We know how it is. It’s been a long summer, and every day at 5:02pm your boss stops by your cubicle and just goes on and on and on about the new Buick Regal he just bought. And all you can think about as he is describing the 295 lbs.-ft. of torque his sweet ride gets is “What the hell are pounds-feet? Is that a thing? Ugh, this guy never shuts up. Sigh, I kind of want a snack right now. Actually, you know what I’m really in the mood for right now? Committing a felony. Seriously, when’s the last time I engaged in wire fraud? Or even an arson, for that matter? Oooh, that reminds me, I need to drive down to Lubbock sometime this week. I wonder if there’s going to be traffic? You know, while I’m down there anyway, maybe I should blow off a little steam and just hold up a convenience store or two. I feel like that would be kind of fun. Plus, I could totally go for a Slurpie right now, so, you know, two birds with on stone.”
Okay, stop right there. We know that armed robbery sounds like a lot of fun, and, really, what else is there to do in Lubbock, Texas? But seriously — and we cannot emphasize this enough — do not commit a crime in Texas.
Why? Well, there are a number of reasons. But the one we are thinking of right now is the fact that you will pretty much be cooked alive if you spend time in a Texas state prison.
Seriously, this is a real thing that actually happens.
Backed by the Texas Civil Rights Project, the family of Larry Gene McCollum has filed a lawsuit against the Hutchins State Jail in Dallas claiming that the conditions in Texas jails violate the Eighth Amendment because their heat levels constitute cruel and unusual punishment. While heat indexes outside Texas prisons reached 130-150 degrees last summer, 90 out of the 111 Texas jails lack full air conditioning.
McCollum, a 58 year old man serving 11 months for forgery, had just arrived at the Hutchins State Jail when he collapsed and died there:
Scott Medlock, director of the TCRP’s prisoners’ rights program, said the Hutchins facility was not fully air-conditioned and the temperature inside the jail last summer was nearly the same as outside, about 96 degrees with a heat index between dangerous and extremely dangerous. Medlock said that McCollum’s body temperature was above 109 degrees when he arrived at the hospital. Prison officials distributed limited amounts of water to the inmates, but because McCollum had not yet received an identification card, he could not purchase a cup to drink the water. He could not purchase a fan, either.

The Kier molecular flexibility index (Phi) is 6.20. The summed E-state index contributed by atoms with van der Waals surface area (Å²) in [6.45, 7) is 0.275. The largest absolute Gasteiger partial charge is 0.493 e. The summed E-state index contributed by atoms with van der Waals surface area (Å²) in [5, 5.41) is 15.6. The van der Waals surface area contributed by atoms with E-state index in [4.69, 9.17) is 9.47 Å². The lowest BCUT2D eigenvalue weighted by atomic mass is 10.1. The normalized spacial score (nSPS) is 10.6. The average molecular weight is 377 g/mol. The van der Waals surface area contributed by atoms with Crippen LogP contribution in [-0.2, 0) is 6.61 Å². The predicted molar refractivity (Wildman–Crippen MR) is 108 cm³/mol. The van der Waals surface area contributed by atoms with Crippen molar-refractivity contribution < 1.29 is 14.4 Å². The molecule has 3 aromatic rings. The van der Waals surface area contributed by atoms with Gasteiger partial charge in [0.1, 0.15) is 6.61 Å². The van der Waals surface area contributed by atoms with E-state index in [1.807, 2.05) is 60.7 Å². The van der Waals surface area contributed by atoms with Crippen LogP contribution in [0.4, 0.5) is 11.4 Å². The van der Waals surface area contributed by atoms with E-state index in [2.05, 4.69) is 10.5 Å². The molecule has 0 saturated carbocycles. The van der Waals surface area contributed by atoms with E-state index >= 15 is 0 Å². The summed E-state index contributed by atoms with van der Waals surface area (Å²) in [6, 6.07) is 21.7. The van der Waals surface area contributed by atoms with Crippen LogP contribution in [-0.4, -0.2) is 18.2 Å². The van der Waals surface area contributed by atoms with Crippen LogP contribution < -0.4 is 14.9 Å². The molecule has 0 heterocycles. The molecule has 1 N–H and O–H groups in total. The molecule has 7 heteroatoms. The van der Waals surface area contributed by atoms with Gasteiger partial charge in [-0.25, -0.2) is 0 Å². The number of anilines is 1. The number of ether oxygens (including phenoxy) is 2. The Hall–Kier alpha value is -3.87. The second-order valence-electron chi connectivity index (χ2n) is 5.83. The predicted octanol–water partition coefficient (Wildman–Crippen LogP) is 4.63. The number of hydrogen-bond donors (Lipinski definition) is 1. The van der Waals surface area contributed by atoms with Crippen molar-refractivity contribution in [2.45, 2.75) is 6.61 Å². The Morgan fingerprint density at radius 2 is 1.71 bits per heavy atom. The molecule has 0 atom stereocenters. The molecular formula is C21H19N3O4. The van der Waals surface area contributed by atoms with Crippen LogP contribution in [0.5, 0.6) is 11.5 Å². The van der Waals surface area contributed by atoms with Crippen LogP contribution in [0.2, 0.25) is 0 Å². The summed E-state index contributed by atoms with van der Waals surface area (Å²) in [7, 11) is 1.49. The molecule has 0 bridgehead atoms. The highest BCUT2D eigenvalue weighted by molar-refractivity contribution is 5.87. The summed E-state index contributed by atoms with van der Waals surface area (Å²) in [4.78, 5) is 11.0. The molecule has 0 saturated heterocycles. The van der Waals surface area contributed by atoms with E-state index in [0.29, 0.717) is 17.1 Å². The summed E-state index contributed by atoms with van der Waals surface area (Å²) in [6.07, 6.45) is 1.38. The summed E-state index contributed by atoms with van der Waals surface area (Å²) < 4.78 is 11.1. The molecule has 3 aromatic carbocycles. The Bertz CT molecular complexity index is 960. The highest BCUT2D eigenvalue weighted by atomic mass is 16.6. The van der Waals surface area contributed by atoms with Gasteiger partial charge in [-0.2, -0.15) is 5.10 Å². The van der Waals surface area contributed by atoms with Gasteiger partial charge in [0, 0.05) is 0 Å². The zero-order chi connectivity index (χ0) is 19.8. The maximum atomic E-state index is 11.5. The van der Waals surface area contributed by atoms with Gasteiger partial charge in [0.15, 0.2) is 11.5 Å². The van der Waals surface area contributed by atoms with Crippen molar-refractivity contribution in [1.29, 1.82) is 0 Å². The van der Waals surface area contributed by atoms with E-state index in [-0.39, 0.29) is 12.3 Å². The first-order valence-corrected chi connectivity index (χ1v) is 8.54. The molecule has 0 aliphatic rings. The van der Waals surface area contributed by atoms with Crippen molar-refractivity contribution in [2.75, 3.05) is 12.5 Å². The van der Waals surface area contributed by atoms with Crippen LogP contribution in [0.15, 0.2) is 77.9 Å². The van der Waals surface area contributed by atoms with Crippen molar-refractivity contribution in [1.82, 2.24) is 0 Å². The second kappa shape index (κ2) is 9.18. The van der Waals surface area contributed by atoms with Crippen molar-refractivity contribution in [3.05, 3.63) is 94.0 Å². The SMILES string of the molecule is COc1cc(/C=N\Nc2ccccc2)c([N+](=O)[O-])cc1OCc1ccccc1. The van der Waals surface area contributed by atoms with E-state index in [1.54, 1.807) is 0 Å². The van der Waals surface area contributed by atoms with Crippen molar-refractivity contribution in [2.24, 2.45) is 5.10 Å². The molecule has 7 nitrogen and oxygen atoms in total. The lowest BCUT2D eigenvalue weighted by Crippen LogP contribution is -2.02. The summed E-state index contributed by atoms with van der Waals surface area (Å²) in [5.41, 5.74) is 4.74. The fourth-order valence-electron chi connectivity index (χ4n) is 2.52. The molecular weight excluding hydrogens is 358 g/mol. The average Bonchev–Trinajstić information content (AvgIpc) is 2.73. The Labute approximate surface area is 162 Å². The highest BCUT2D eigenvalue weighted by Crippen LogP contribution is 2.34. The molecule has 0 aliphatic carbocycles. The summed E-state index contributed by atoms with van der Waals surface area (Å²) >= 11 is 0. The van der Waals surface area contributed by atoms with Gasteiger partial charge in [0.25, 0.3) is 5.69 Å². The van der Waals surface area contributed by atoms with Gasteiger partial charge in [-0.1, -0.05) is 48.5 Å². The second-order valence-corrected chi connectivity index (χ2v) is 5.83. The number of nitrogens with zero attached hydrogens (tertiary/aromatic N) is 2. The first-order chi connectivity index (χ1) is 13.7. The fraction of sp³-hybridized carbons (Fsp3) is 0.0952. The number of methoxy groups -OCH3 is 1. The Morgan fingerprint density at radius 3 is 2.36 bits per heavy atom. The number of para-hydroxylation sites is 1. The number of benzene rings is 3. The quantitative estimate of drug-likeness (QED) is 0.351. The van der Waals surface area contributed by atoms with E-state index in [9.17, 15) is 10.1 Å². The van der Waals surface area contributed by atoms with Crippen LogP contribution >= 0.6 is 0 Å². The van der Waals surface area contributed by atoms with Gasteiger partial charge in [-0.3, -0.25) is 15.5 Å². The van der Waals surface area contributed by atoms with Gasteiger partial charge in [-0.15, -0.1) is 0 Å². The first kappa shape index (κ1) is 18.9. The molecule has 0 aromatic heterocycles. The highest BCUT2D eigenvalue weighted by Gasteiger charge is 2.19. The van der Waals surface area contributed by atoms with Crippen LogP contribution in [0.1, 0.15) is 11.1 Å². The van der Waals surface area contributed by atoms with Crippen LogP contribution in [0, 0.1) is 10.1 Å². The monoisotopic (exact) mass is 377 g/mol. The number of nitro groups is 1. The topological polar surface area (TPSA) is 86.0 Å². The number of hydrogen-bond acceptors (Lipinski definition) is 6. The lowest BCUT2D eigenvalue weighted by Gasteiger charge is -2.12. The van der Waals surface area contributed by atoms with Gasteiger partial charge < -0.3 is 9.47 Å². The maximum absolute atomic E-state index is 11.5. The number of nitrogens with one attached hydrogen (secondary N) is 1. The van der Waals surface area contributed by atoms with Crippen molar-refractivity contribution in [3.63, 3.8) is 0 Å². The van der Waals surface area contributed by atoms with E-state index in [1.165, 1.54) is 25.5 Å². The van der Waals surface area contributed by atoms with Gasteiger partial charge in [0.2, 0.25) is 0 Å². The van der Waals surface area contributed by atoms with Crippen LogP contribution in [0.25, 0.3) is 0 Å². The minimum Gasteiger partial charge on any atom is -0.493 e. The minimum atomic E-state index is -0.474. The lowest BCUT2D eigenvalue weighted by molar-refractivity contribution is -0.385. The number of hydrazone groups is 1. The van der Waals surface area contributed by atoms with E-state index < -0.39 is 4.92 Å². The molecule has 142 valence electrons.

When McCollum arrived, Medlock said, officers welcomed him with the phrase “Welcome to hell.”
After three days at the state jail, on July 22, 2011, McCollum collapsed. He had suffered from hypertension and was overweight, but his children said he had been relatively healthy. He died July 28, and the autopsy attributed his death to living in a hot environment.
This was not an isolated incident, apparently, as the Texas Civil Rights Project intends to file lawsuits on behalf of the families of other inmates who have suffered a similar fate. But don’t worry too much. According to Texas prison officials, the inmates who died were old fatties, so, you know, they had it coming. Reassuringly, the inmates “had other conditions including heart and weight problems, being on medication, and hypertension, as well as advanced age.”
But perhaps more incriminating than the fact that these inmates were old and fat is the fact that they were, well, criminals. Therefore, since this is Americagoddamit, they deserved to be boiled alive. In the words of Texas State Sen. John Whitmire (D-Houston):
“I’m sorry about the conditions, but I guess I could be real direct and say, you know, if you don’t want to be there, don’t commit a crime….We have limited taxpayer dollars and resources. And we need to use it as best we can. And it’s not going to be spent for air conditioning of our prisons.”
Okay, so you’re finally getting the point, right? Don’t commit your crime in Texas. Go somewhere more civilized, like Louisiana or Mississippi. Aha, and that’s where you would make your next mistake!! Earlier this summer, the 5th Circuit Court of Appeals in New Orleans remanded a new trial in the lawsuit filed by former inmate Eugene Blackmon, who suffered from dizziness, nausea, and headaches when his cell reached a heat index of 130 degrees. Eight years earlier that court similarly ruled that that conditions in Mississppi jails were constitutionally unacceptable, as the windows in the jails had been sealed shut, fans and cold water were unavailable, and access to showers was not allowed during extremely hot weather.
Bottom line: If you are going to commit a felony, we suggest looking into more temperate climate zones, such as coastal California or the Pacific Northwest.